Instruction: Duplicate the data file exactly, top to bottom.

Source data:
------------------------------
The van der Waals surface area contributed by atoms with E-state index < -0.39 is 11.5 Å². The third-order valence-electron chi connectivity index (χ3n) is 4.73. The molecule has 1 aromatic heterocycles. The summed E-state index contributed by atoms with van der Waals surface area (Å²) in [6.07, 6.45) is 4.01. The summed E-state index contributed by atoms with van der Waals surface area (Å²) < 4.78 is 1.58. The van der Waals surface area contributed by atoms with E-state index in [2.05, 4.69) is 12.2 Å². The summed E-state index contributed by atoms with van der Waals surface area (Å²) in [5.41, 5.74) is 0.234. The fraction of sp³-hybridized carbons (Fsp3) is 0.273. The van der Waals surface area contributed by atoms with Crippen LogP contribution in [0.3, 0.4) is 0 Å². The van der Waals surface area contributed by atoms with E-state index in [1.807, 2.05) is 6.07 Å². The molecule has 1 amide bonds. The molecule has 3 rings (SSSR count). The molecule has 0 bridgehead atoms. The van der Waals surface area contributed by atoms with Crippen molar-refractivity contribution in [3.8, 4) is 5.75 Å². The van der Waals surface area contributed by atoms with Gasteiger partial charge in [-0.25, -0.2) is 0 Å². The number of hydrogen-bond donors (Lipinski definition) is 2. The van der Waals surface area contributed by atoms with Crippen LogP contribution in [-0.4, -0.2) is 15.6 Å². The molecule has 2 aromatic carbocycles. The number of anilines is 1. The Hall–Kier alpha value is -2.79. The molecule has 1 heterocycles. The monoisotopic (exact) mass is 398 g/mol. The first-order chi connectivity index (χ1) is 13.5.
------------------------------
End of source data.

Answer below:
The van der Waals surface area contributed by atoms with E-state index < -0.39 is 11.5 Å². The third-order valence-electron chi connectivity index (χ3n) is 4.73. The molecule has 1 aromatic heterocycles. The summed E-state index contributed by atoms with van der Waals surface area (Å²) in [6.07, 6.45) is 4.01. The summed E-state index contributed by atoms with van der Waals surface area (Å²) < 4.78 is 1.58. The van der Waals surface area contributed by atoms with E-state index in [2.05, 4.69) is 12.2 Å². The summed E-state index contributed by atoms with van der Waals surface area (Å²) in [5.41, 5.74) is 0.234. The fraction of sp³-hybridized carbons (Fsp3) is 0.273. The van der Waals surface area contributed by atoms with Crippen LogP contribution in [0.3, 0.4) is 0 Å². The van der Waals surface area contributed by atoms with E-state index in [1.807, 2.05) is 6.07 Å². The molecule has 1 amide bonds. The molecule has 3 rings (SSSR count). The molecule has 0 bridgehead atoms. The van der Waals surface area contributed by atoms with Crippen molar-refractivity contribution in [3.8, 4) is 5.75 Å². The van der Waals surface area contributed by atoms with Gasteiger partial charge in [-0.25, -0.2) is 0 Å². The number of hydrogen-bond donors (Lipinski definition) is 2. The van der Waals surface area contributed by atoms with Crippen LogP contribution in [-0.4, -0.2) is 15.6 Å². The molecule has 2 aromatic carbocycles. The number of anilines is 1. The Hall–Kier alpha value is -2.79. The molecule has 1 heterocycles. The monoisotopic (exact) mass is 398 g/mol. The first-order chi connectivity index (χ1) is 13.5.